Every spring, the Nemasket River welcomes thousands of migratory river herring that thrash and struggle as they fight their way upstream from Mount Hope Bay. Of all non-domesticated animals, the river herring has arguably had the greatest impact on the towns along the river in southeastern Massachusetts. The area was called "Nemasket", or "place of fish," by Native Americans, and its earliest English colonists were dependent on river herring for their very survival. They provided a livelihood for generations of families in Middleborough and Lakeville, shaping the culture and the course of the region's development. Today herring fishing is banned and the community is working towards protecting and preserving the river so the herring have a place to return each spring. Join historian Michael J. Maddigan as he explores the big story of the small fish that shaped life along the Nemasket River.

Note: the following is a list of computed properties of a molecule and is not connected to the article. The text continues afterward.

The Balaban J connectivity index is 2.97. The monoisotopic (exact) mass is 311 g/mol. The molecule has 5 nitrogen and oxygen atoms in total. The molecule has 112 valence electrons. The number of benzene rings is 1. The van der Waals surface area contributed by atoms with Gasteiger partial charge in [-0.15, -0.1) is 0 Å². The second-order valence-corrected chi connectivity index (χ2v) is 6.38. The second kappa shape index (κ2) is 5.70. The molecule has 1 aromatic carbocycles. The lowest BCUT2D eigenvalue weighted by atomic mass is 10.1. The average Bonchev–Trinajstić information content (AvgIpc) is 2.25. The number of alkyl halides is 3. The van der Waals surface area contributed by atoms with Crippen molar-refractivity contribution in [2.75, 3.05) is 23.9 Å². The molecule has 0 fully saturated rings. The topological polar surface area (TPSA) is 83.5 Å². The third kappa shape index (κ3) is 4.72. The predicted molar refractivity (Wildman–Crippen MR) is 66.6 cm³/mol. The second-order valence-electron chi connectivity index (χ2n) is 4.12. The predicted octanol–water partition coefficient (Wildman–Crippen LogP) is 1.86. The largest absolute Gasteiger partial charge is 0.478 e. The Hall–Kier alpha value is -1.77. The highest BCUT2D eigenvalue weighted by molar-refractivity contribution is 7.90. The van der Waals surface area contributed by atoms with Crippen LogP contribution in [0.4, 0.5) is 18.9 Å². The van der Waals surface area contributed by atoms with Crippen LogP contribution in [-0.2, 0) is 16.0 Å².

Nemasket River Herring: A History
Author: Michael J. Maddigan
Publisher: Natural History Press, 2014
Paperback, 192 pages, maps, illustrations (b/w), 6 x 9 inches
The author of the 2014 book, Nemasket River Herring, Middleborough Historical Commission member Michael Maddigan probably knows more about the history of the herring runs in town than anyone still living. His online blog, Recollecting Nemasket, provides a wealth of information about the fishery through the years. - Robert Barboza, southcoasttoday
Nemasket River Herring: A History ... authored by Michael J. Maddigan of Middleboro, earns its distinction as the most current — and likely most comprehensive — dissertation ever published on river herrings (also called alewives) in the Nemasket River and other local waterways. - Christopher G. Shott, New Bedford Standard-Times